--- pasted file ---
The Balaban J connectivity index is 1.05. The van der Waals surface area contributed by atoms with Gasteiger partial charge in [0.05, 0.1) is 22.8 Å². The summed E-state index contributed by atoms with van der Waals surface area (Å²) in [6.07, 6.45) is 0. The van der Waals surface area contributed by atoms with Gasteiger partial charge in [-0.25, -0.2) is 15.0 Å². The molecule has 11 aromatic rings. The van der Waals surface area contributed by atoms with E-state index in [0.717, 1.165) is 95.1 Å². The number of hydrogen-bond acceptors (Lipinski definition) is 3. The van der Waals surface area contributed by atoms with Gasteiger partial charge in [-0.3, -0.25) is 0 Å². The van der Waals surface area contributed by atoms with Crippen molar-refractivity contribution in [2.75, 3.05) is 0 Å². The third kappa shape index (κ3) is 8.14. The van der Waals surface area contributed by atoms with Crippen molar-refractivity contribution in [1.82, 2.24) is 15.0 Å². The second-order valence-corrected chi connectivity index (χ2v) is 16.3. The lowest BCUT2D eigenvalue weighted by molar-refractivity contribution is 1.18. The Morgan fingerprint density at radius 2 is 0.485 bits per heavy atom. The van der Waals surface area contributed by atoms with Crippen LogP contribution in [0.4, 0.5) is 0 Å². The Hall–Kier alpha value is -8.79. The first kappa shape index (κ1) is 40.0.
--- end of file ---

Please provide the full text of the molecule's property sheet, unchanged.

The Balaban J connectivity index is 1.05. The van der Waals surface area contributed by atoms with Gasteiger partial charge in [0.05, 0.1) is 22.8 Å². The summed E-state index contributed by atoms with van der Waals surface area (Å²) in [6.07, 6.45) is 0. The van der Waals surface area contributed by atoms with Gasteiger partial charge in [-0.25, -0.2) is 15.0 Å². The molecule has 11 aromatic rings. The van der Waals surface area contributed by atoms with E-state index in [0.717, 1.165) is 95.1 Å². The number of hydrogen-bond acceptors (Lipinski definition) is 3. The van der Waals surface area contributed by atoms with Gasteiger partial charge in [-0.3, -0.25) is 0 Å². The van der Waals surface area contributed by atoms with Crippen molar-refractivity contribution in [2.75, 3.05) is 0 Å². The third kappa shape index (κ3) is 8.14. The van der Waals surface area contributed by atoms with Crippen molar-refractivity contribution in [1.82, 2.24) is 15.0 Å². The second-order valence-corrected chi connectivity index (χ2v) is 16.3. The lowest BCUT2D eigenvalue weighted by molar-refractivity contribution is 1.18. The Morgan fingerprint density at radius 2 is 0.485 bits per heavy atom. The van der Waals surface area contributed by atoms with Crippen LogP contribution in [0.4, 0.5) is 0 Å². The Hall–Kier alpha value is -8.79. The first kappa shape index (κ1) is 40.0.